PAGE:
The Milky Way Galaxy as it would appear to an outside observer – a spiral galaxy consisting of billions of stars. © NOTSA

A century ago, it was recognised that the Milky Way Galaxy is a spiral galaxy among many others, composed of stars like the Sun and the Solar System far from its centre. Nevertheless, how did it form and acquire its present properties? It became a lifelong quest for Bengt Strömgren already from his teenage years to understand this process, based on state-of-the-art physics. He did pioneering work to clarify the structure, chemical composition, energy sources, evolution and ages of stars, the laws governing their motions, and the structure of the interstellar matter. He also developed practical methods to determine the key astrophysical parameters by observation, accurately and efficiently. In short, he was one of the very few scientists to fully understand all aspects of the subject from a half-century of own seminal theoretical and observational contributions.

Artist’s impression of the distribution of our ~15,000 Milky Way stars near the Sun – in the centre, from where we observed these stars. © Lars Christensen/ESO.



When Bengt Strömgren returned in 1967, he brought along all the scientific, technical, and organisational experience he had accumulated abroad. With the advent of easy air travel and Denmark’s fresh membership of ESO, including the 50 cm telescope from Brorfelde and the new 1.5m telescope at La Silla, he wasted no time in initiating a series of very ambitious all-sky observing programmes to map out the properties of the stars in the vicinity of the Sun. He had already developed and tested an optimum colour system to determine the ages and metal content of Solar-type stars; efficient instruments and computerised data acquisition systems for telescopes at both La Silla and in the USA were designed and built (in ~1970); they were used by Dr. E.H. Olsen to observe ~30,000 stars all over the sky. And the Brorfelde meridian circle was moved to La Palma as the “Carlsberg Automatic Meridian Circle”. Whenever a well-motivated need arose, the Carlsberg Foundation came to the rescue, circumventing bureaucratic obstacles as needed. 

The evolution of the Milky Way disk is traced by the ages, chemical composition and 3D orbits of nearby stars; Bengt Strömgren was central to all these subjects. The figure and animation show the ~15,000 stars with complete data from the Danish/Swiss 25-year research programme – a key basis for today’s models.

This story has a very personal angle: Around 1970, I had learned the trade of astronomical spectroscopy and formed a scientific and private partnership with Dr. Birgitta Nordström, a postdoc at Geneva Observatory. At that time, Bengt Strömgren hinted – ever so discreetly – that the missing link in his grand scheme was the capability to determine the velocity component along the line of sight – the radial velocity, which is measured from the Doppler shift of lines in the stellar spectrum. The ESO and later Danish 1.5m telescopes on La Silla – the latter another key donation by the Carlsberg Foundation and equipped with an efficient instrument developed in Geneva – became our main tools for the next 25 years.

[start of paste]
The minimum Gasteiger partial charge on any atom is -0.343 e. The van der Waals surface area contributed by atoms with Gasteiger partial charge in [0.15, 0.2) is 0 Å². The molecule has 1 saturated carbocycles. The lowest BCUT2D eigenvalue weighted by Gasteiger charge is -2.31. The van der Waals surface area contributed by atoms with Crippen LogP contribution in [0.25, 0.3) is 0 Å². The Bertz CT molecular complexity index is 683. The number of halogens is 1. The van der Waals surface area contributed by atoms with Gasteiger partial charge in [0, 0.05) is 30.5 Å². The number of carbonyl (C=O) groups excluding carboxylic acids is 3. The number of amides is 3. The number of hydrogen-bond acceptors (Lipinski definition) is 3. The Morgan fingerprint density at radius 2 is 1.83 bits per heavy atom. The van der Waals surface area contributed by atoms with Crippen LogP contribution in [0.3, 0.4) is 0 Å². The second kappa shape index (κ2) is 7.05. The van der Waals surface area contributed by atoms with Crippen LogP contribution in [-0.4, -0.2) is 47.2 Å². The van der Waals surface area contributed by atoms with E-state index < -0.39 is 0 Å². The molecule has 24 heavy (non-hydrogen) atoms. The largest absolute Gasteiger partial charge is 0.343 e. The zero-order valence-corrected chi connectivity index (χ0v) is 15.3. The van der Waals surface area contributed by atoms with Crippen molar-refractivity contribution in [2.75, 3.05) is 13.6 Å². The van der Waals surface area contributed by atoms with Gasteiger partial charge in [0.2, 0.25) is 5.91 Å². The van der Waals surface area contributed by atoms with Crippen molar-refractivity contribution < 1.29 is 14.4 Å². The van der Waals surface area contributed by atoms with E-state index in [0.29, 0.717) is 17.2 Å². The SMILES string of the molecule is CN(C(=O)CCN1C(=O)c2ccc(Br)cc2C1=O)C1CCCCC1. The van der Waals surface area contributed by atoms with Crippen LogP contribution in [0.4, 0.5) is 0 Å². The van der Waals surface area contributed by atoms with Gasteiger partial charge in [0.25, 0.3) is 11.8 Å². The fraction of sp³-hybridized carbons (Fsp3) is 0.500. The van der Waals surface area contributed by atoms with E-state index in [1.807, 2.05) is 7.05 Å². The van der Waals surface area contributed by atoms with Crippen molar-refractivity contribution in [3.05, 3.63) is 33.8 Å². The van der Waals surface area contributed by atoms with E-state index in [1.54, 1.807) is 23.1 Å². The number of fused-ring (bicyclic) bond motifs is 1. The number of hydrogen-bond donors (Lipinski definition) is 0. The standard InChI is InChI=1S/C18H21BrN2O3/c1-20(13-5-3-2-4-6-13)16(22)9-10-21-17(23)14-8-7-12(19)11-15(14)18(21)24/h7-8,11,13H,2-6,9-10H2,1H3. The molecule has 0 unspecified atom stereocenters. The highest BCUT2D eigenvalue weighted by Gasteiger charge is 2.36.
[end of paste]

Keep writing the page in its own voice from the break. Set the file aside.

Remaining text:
Animation showing how our stars moved in their last orbit around the centre of the Milky Way (taking ~225 million years), until we happened to observe them near the Sun. © Johan Holmberg and Lars Christensen/ESO

But the Carlsberg Foundation not only helped when budgets were cut in 1985; after Birgitta Nordström had spent many years in part-time and/or soft-money positions, the Foundation also – quite exceptionally – granted her two three-year, full-time Senior Fellowships to finish our comprehensive inventory of ~15,000 solar-type stars in the Solar neighbourhood. Only this tangible proof of confidence enabled us to complete the project and publish “The Geneva-Copenhagen Survey of the Solar Neighbourhood” in 2004, with Birgitta Nordström as lead author along with several colleagues. The paper essentially embodies the realisation of Bengt Strömgren’s long-held vision and has subsequently been cited over 1,000 times. 

To conclude this chapter in the history of Danish astronomy, we organised a large international symposium, “The Galaxy Disk in Cosmological Context” in Copenhagen in 2008, the centenary of Bengt Strömgren’s birth. Support from the Carlsberg Foundation and others enabled us to organise a very successful scientific meeting, which we hope he would have enjoyed. The social programme included an afternoon event in the former Residence of Honour at Carlsberg - his home for the last twenty years of his life.

The Carlsberg Residence of Honour – Bengt Strömgren’s home 1967 – 1987.

A New Take-off in the 21st Century